Employers like IBM, Manpower, and Target offer excellent examples in combating the trend of increasing obesity and diabetes. These challenges continue to rise despite the ongoing push for greater health awareness and preventative care. This is an example of a soft trend because we can change it, and these employers set out to do just that. They gave Fitbits to their employees with incentives for tracking health progress. Some hold contests and offer prizes for various health achievements. In one company’s case, the nation-wide workforce is virtually “climbing Mt. Everest” together. Beyond a healthier workforce, declines in insurance premiums and sick-day lost productivity become visible evidence of change achieved through a “transform and extend” approach to work. 

Traditional brick and mortar retail offers another example. Says Burrus, “If you ask traditional retailers, they believe the ‘good old days’ of brick and mortar retail are behind us. So they are working to protect and defend same store sales and formats to eke out as much from them as they can before mall rent costs and cannibalization from online retailing forces inevitable death. Though Sears is closing 1000 stores, why is Amazon set to open 1000 stores?” If retailers believed the best days of brick and mortar retailing were ahead, they would act with less of a defensive posture and more of an offensive posture. The issue isn’t that consumers don’t want to go to retail establishments. The issue is that the experience of retail hasn’t been redesigned in 30 years, and it’s currently too time consuming and boring. Says Burrus, “With the rise of blended online and brick and mortar retail experiences, and the future of Omni-channel marketing (multiple blended shopping and sales experiences), the limitations within retail reside only within our own thinking.”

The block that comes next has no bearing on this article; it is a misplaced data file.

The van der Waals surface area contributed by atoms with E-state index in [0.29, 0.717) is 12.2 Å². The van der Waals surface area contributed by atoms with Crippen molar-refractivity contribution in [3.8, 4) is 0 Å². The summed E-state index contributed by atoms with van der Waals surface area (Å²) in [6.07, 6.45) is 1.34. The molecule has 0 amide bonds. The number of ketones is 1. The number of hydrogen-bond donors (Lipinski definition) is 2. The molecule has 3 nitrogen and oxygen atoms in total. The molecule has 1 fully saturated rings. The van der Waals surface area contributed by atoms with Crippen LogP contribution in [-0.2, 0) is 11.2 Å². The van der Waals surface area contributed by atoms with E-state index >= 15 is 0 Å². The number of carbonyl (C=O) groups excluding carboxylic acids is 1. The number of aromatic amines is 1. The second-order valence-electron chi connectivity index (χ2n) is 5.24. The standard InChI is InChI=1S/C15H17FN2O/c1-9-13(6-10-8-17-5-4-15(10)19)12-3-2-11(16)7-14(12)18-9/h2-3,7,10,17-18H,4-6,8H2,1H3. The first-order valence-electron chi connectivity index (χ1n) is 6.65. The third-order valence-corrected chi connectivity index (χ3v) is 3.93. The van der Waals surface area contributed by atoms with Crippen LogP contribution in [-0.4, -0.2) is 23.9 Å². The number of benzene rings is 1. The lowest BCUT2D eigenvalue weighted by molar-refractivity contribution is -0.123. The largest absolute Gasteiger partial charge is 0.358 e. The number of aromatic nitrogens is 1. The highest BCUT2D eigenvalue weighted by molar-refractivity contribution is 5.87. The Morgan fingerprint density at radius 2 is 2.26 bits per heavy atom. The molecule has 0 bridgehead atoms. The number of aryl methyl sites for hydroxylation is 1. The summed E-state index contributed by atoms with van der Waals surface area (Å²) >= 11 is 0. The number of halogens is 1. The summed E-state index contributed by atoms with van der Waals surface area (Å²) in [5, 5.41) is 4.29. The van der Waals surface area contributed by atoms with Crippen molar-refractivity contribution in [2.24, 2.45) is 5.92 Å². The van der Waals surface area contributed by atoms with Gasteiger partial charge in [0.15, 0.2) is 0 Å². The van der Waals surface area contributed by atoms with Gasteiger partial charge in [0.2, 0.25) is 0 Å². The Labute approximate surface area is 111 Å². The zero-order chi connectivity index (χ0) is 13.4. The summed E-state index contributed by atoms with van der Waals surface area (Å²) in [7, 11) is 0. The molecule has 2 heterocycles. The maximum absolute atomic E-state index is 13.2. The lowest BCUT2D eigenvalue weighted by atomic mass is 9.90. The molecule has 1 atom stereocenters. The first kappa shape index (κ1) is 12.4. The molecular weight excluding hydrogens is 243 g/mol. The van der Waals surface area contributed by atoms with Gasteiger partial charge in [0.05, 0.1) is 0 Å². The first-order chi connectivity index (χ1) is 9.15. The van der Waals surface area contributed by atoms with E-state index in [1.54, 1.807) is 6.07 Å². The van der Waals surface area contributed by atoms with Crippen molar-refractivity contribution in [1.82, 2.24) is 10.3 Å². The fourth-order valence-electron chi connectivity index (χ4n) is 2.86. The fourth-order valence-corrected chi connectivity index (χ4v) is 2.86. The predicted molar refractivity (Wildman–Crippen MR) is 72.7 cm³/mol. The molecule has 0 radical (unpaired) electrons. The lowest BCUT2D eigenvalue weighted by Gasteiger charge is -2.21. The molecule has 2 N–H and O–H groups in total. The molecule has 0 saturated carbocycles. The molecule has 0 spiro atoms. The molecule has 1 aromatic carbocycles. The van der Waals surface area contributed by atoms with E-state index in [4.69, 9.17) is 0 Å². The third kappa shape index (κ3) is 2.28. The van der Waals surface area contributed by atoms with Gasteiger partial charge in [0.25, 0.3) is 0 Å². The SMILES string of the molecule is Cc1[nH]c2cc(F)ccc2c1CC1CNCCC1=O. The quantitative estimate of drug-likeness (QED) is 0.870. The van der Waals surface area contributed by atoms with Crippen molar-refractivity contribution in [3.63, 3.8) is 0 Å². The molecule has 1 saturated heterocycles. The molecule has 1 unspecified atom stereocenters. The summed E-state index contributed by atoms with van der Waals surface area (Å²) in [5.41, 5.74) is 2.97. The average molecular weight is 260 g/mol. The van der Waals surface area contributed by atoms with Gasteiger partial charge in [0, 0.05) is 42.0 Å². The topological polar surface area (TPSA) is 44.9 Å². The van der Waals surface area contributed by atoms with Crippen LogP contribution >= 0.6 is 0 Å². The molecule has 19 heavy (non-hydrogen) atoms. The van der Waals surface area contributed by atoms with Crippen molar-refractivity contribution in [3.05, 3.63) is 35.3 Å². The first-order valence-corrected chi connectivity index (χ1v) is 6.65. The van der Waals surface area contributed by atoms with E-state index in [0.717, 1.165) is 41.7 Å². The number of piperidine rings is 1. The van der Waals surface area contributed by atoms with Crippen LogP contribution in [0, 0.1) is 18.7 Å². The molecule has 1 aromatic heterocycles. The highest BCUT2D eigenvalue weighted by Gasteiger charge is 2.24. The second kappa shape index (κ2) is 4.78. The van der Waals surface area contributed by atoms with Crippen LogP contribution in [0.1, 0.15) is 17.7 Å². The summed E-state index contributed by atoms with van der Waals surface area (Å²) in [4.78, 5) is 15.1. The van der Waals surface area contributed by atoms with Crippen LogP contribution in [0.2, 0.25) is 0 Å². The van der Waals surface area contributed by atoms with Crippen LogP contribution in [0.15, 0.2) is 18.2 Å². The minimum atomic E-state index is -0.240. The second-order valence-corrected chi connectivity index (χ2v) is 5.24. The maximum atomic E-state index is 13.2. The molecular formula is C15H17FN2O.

Burrus proves through rich illustrations of anticipated change that the future holds more certainty than we’ve historically believed. While concepts like agility give us novel ideas by which to adapt to change that has already happened, true anticipatory leadership and thinking allow us to shift before disruption hits, giving us greater maneuvering room and a wider range of choices from which to construct the future we most desire.  Says Burrus, “When you see the future, you don’t want to be the one left out. When you know it’s coming, how do you not respond?”